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Give us more heroes

An Independent Senator today made a case for Barbados to add three more names to the current list of ten national heroes.

Addressing the Upper Chamber, Sir Henry Fraser suggested that Clennell Wickham, Atholl Seymour Lewis and Sir Frank Worrell — all of who are now deceased — were deserving of the highest accolade.

In his contribution to the Barbados Jubilee Bill 2016 that establishes the Barbados Jubilee Honour, which will be conferred on 50 Barbadians during this year’s Independence celebrations, Sir Henry described them as “prominent patriots who lost their lives for Barbados”. He also highlighted the legacy of each of the men who made significant contributions to the island’s development .

In addition to the Father of Independence Errol Walton Barrow, the current list of national heroes includes leader of the slave rebellion Bussa; Sarah Ann Gill, the lone heroine; Samuel Jackman Prescod, who stood up against oppression; Duncan O’Neal, who started the democratic revolution; Clement Payne, who ignited the social revolution; Grantley Adams, who wrested power from the oligarchy; Frank Walcott who empowered the workers; Hugh Springer, who organized the workers; and Sir Garfield Sobers, the greatest cricketer on earth.

However, Sir Henry pointed out that Wickham, who was editor of The Herald, had demonstrated the principle that “the pen is mightier than the sword”.

He also argued that Lewis, who was a “man with nothing more than a couple years at primary school, became a brilliant, self educated man”, and was equally eligible for hero status.

Sir Henry also noted that Lewis, a politician, was a strong advocate for free secondary education, which was established by Barrow in 1961.

“I say that Bussa, Lewis and Wickham were the three national heroes of Barbados who died for the cause of democracy and love of country,” Sir Henry said.

The historian also suggested that Sir Frank, who the first black man to be appointed Captain of the West Indies cricket team, should receive the top honour.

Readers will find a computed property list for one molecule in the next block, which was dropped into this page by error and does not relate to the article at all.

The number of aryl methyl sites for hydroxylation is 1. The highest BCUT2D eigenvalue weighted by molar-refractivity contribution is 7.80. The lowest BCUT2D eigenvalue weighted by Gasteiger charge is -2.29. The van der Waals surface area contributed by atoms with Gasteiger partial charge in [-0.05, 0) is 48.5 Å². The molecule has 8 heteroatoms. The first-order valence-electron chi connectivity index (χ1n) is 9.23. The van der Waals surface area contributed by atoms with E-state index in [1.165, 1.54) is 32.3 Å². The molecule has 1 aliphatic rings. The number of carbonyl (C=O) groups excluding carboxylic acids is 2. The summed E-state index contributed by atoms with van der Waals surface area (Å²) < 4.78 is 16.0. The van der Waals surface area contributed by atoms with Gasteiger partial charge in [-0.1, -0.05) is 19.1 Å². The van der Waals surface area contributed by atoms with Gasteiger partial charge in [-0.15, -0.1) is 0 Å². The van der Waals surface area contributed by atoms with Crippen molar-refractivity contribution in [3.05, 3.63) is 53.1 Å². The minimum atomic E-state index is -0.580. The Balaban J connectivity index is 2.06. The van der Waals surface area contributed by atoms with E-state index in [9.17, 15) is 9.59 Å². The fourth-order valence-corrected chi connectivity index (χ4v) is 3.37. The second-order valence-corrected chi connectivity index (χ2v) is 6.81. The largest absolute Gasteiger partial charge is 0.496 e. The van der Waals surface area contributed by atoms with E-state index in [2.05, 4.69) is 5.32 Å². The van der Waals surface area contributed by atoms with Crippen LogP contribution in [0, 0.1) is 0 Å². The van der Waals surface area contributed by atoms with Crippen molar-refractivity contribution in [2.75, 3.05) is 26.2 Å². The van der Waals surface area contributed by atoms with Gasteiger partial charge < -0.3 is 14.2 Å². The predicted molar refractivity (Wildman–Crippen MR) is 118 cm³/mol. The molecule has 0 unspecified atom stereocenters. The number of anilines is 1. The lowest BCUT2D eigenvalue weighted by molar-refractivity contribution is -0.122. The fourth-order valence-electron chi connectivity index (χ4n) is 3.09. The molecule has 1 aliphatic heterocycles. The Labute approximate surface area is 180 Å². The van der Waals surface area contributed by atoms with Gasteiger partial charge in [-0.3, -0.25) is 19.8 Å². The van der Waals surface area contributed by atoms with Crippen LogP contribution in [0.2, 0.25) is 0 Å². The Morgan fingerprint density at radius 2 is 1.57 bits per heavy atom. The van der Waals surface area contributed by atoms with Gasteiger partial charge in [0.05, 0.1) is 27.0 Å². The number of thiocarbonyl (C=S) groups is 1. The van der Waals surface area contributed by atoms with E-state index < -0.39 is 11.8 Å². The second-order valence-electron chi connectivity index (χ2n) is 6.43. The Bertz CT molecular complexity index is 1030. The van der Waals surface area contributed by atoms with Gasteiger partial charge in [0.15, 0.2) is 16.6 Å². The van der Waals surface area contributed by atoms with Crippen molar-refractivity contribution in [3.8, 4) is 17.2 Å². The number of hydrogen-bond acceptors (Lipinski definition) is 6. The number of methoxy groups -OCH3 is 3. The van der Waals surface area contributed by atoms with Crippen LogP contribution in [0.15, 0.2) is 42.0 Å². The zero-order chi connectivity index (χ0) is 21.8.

“[He] engaged the community of Barbados in a way like no other, his leadership was iconic, his leadership was brilliant, his leadership was novel and he inspired our [only living] national hero Sir Garfield Sobers and the whole of the West Indies with his performance as a leader.”

Leader of Government Business Maxine McClean welcomed the recommendations, saying they were worthy of consideration.  

4 Responses to Give us more heroes

  1. Hal Austin November 24, 2016 at 3:01 am

    This is one of the most silly ideas we have heard for a long time. Why not put all Bajan names on the list of heroes?
    You cannot manufacture heroes, they are people who emerge head and tails above the ordinary. As a society we must decide what activity or achievement merits the term heroism. One warning: I was once told by the late CLR James that living people should not be made heroes. They still have time to embarrass the nation. Heroism should be a award at least ten years after death, like a Catholic saint.
    In real terms, it is best to avoid the cult of heroism.

    Reply
  2. Harry November 24, 2016 at 6:18 am

    I have always believed that Lewis should have been made a national hero – here was a white man who marched with the masses protesting the manner that they were treated & as a result lost his job and was further prevented by the white ruling class from employment in Barbados. Lewis had to leave this Country and go to St. Lucia where he died a broken man – nothing silly about that………

    Reply
  3. Alec Pierre November 24, 2016 at 8:48 am

    I enthusiastically concur with Harry re T T Lewis

    Reply
  4. Hal Austin November 24, 2016 at 1:46 pm

    TT Lewis qualifies.

    Reply

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